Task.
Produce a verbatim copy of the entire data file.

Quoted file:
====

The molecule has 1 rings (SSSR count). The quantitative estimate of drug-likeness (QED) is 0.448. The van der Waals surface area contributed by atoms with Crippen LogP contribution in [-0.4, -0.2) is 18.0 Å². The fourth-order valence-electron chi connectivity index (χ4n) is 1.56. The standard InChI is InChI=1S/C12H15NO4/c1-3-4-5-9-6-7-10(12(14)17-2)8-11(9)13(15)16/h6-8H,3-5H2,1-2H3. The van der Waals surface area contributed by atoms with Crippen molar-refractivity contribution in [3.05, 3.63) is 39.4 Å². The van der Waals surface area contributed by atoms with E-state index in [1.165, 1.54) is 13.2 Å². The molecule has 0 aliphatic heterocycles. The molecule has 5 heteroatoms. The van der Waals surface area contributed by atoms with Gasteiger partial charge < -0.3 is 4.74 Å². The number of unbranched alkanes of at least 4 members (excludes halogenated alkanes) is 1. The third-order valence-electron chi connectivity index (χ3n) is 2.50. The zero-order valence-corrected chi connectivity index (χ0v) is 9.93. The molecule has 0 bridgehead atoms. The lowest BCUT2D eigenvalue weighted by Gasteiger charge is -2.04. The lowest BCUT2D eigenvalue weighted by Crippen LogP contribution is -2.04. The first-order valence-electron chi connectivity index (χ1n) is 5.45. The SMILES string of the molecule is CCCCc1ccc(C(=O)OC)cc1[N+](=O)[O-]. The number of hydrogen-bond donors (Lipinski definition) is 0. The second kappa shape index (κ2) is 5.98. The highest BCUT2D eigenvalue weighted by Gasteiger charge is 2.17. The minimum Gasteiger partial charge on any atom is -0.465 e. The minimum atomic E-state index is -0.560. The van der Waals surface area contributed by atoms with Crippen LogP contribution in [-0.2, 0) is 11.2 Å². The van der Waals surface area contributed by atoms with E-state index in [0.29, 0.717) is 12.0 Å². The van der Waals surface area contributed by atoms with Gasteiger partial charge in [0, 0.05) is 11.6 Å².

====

The molecule has 1 rings (SSSR count). The quantitative estimate of drug-likeness (QED) is 0.448. The van der Waals surface area contributed by atoms with Crippen LogP contribution in [-0.4, -0.2) is 18.0 Å². The fourth-order valence-electron chi connectivity index (χ4n) is 1.56. The standard InChI is InChI=1S/C12H15NO4/c1-3-4-5-9-6-7-10(12(14)17-2)8-11(9)13(15)16/h6-8H,3-5H2,1-2H3. The van der Waals surface area contributed by atoms with Crippen molar-refractivity contribution in [3.05, 3.63) is 39.4 Å². The van der Waals surface area contributed by atoms with E-state index in [1.165, 1.54) is 13.2 Å². The molecule has 0 aliphatic heterocycles. The molecule has 5 heteroatoms. The van der Waals surface area contributed by atoms with Gasteiger partial charge < -0.3 is 4.74 Å². The number of unbranched alkanes of at least 4 members (excludes halogenated alkanes) is 1. The third-order valence-electron chi connectivity index (χ3n) is 2.50. The zero-order valence-corrected chi connectivity index (χ0v) is 9.93. The molecule has 0 bridgehead atoms. The lowest BCUT2D eigenvalue weighted by Gasteiger charge is -2.04. The lowest BCUT2D eigenvalue weighted by Crippen LogP contribution is -2.04. The first-order valence-electron chi connectivity index (χ1n) is 5.45. The SMILES string of the molecule is CCCCc1ccc(C(=O)OC)cc1[N+](=O)[O-]. The number of hydrogen-bond donors (Lipinski definition) is 0. The second kappa shape index (κ2) is 5.98. The highest BCUT2D eigenvalue weighted by Gasteiger charge is 2.17. The minimum Gasteiger partial charge on any atom is -0.465 e. The minimum atomic E-state index is -0.560. The van der Waals surface area contributed by atoms with Crippen LogP contribution in [-0.2, 0) is 11.2 Å². The van der Waals surface area contributed by atoms with E-state index in [0.29, 0.717) is 12.0 Å². The van der Waals surface area contributed by atoms with Gasteiger partial charge in [0, 0.05) is 11.6 Å².